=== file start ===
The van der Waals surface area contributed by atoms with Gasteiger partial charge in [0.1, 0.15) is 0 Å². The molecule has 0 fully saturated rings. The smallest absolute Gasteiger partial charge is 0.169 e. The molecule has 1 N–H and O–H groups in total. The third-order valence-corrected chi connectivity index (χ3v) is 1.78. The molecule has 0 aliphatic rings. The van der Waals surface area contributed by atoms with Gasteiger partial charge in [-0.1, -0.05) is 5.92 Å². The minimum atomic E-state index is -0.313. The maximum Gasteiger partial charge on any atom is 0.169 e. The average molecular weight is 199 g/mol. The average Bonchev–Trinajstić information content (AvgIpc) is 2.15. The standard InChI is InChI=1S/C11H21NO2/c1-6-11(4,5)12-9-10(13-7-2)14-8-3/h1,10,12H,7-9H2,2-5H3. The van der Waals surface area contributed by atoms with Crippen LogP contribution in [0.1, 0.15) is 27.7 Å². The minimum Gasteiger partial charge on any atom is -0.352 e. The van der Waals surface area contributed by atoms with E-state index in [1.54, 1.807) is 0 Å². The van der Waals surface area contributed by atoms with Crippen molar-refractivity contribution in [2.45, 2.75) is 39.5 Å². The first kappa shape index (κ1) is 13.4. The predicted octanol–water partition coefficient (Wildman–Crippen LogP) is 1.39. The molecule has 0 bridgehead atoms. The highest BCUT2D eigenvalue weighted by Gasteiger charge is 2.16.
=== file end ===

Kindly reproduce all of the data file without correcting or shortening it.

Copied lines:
The van der Waals surface area contributed by atoms with Gasteiger partial charge in [0.1, 0.15) is 0 Å². The molecule has 0 fully saturated rings. The smallest absolute Gasteiger partial charge is 0.169 e. The molecule has 1 N–H and O–H groups in total. The third-order valence-corrected chi connectivity index (χ3v) is 1.78. The molecule has 0 aliphatic rings. The van der Waals surface area contributed by atoms with Gasteiger partial charge in [-0.1, -0.05) is 5.92 Å². The minimum atomic E-state index is -0.313. The maximum Gasteiger partial charge on any atom is 0.169 e. The average molecular weight is 199 g/mol. The average Bonchev–Trinajstić information content (AvgIpc) is 2.15. The standard InChI is InChI=1S/C11H21NO2/c1-6-11(4,5)12-9-10(13-7-2)14-8-3/h1,10,12H,7-9H2,2-5H3. The van der Waals surface area contributed by atoms with Crippen LogP contribution in [0.1, 0.15) is 27.7 Å². The minimum Gasteiger partial charge on any atom is -0.352 e. The van der Waals surface area contributed by atoms with E-state index in [1.54, 1.807) is 0 Å². The van der Waals surface area contributed by atoms with Crippen molar-refractivity contribution in [2.45, 2.75) is 39.5 Å². The first kappa shape index (κ1) is 13.4. The predicted octanol–water partition coefficient (Wildman–Crippen LogP) is 1.39. The molecule has 0 bridgehead atoms. The highest BCUT2D eigenvalue weighted by Gasteiger charge is 2.16.